“Creating a dialogue with the material”: Sustainable initiative gives theatre sets a new life in Sculpture Program

From left: Wood Design Instructor and Studio Manager Ed Felton, Joseph Kattou ’19 ’23g (Sculpture), Theatre Technical Director Sylviane Sherwin and Sculpture Instructional Support Technician Kelly McGrath


There was a time when the wood used to create theatrical sets in SUNY New Paltz productions would be discarded after use. However, a new initiative created by theatre and art students and faculty is preserving those materials and remaking them anew.

The project came about when Sylviane Sherwin, technical director for the Department of Theatre Arts, noticed a bunch of discarded materials in her office.

“I inherited a very big room with a lot of materials that we could no longer use,” she said. “I reached out to the Art Department because I had heard that they use similar materials for projects.”

Instructional Support Technician Kelly McGrath and Ed Felton, the wood design instructor, answered the call. They helped give that wood a second life in the Sculpture Program, which in recent years has made it a point of emphasis to integrate sustainability learning outcomes across their curriculum.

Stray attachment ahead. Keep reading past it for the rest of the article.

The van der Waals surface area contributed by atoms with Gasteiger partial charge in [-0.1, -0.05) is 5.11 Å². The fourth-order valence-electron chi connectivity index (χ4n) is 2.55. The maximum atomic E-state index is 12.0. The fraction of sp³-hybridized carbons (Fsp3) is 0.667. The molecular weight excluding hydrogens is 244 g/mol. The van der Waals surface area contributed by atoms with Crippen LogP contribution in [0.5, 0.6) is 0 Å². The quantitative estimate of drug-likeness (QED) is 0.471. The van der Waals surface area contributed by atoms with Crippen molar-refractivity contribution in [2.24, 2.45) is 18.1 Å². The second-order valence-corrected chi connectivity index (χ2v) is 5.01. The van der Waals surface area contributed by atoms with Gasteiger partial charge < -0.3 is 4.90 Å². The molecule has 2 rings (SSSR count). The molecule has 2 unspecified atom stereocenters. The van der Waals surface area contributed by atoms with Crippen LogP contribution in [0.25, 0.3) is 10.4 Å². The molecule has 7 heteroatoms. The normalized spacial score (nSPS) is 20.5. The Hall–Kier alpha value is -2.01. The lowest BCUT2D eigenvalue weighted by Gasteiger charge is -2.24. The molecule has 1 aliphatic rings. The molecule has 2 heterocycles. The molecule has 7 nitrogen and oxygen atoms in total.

“We are creating a dialogue with the material,” said McGrath. “We are thinking of wood as a living material that has a whole lifecycle existing before it becomes an art material.”

One beneficiary of the program was recent MFA graduate Emilie Houssart ’22g (Sculpture), whose spring 2022 thesis installation was made entirely from upcycled materials from the theatre department, the Samuel Dorsky Museum of Art, Sculpture faculty and local reuse sites

“Our department prioritizes intersectional sustainability, from community health to conscious material usage,” Houssart said. “Sculpture doesn’t have to be toxic – we learned it can be low-impact, and it can be entangled with the world in generative ways too.”


Spring 2022 MFA Thesis by Emilie Houssart ’22g, “Blind, from Plain Sight,” which used materials upcycled through this sustainability initiative


This upcycling project adds to New Paltz’s commitment to furthering sustainability initiatives and foster environmentally sustainable practices on campus through collaboration among students, faculty, staff, and regional partners.

“The sustainability practiced at the New Paltz Sculpture program is a large part of what drew me to pursuing my MFA here,” said Joseph Kattou ’19 ’23g (Sculpture). “I believe that incorporating upcycled materials contributes greatly to equity in the education process, allowing greater access to materials for our students.”

Visit our Office of Campus Sustainability website to learn more about green initiatives at SUNY New Paltz.